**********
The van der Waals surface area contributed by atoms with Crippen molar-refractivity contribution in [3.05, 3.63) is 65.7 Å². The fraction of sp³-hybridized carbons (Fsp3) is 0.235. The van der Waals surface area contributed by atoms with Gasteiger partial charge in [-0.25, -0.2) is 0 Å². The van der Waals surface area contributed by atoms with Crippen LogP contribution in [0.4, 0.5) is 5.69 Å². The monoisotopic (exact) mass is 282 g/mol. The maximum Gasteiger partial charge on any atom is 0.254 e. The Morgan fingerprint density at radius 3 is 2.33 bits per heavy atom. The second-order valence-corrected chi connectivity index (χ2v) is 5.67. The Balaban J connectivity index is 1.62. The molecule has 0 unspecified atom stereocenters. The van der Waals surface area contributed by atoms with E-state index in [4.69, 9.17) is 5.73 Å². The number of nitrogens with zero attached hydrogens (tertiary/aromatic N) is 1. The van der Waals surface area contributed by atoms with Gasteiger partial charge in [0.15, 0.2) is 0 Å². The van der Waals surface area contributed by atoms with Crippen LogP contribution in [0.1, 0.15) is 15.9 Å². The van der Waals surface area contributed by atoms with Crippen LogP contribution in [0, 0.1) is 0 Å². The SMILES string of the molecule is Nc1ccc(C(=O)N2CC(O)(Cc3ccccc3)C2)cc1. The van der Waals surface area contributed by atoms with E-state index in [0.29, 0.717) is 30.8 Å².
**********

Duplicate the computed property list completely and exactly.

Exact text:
The van der Waals surface area contributed by atoms with Crippen molar-refractivity contribution in [3.05, 3.63) is 65.7 Å². The fraction of sp³-hybridized carbons (Fsp3) is 0.235. The van der Waals surface area contributed by atoms with Gasteiger partial charge in [-0.25, -0.2) is 0 Å². The van der Waals surface area contributed by atoms with Crippen LogP contribution in [0.4, 0.5) is 5.69 Å². The monoisotopic (exact) mass is 282 g/mol. The maximum Gasteiger partial charge on any atom is 0.254 e. The Morgan fingerprint density at radius 3 is 2.33 bits per heavy atom. The second-order valence-corrected chi connectivity index (χ2v) is 5.67. The Balaban J connectivity index is 1.62. The molecule has 0 unspecified atom stereocenters. The van der Waals surface area contributed by atoms with E-state index in [4.69, 9.17) is 5.73 Å². The number of nitrogens with zero attached hydrogens (tertiary/aromatic N) is 1. The van der Waals surface area contributed by atoms with Gasteiger partial charge in [0.15, 0.2) is 0 Å². The van der Waals surface area contributed by atoms with Crippen LogP contribution in [0.1, 0.15) is 15.9 Å². The van der Waals surface area contributed by atoms with Crippen LogP contribution in [0, 0.1) is 0 Å². The SMILES string of the molecule is Nc1ccc(C(=O)N2CC(O)(Cc3ccccc3)C2)cc1. The van der Waals surface area contributed by atoms with E-state index in [0.29, 0.717) is 30.8 Å².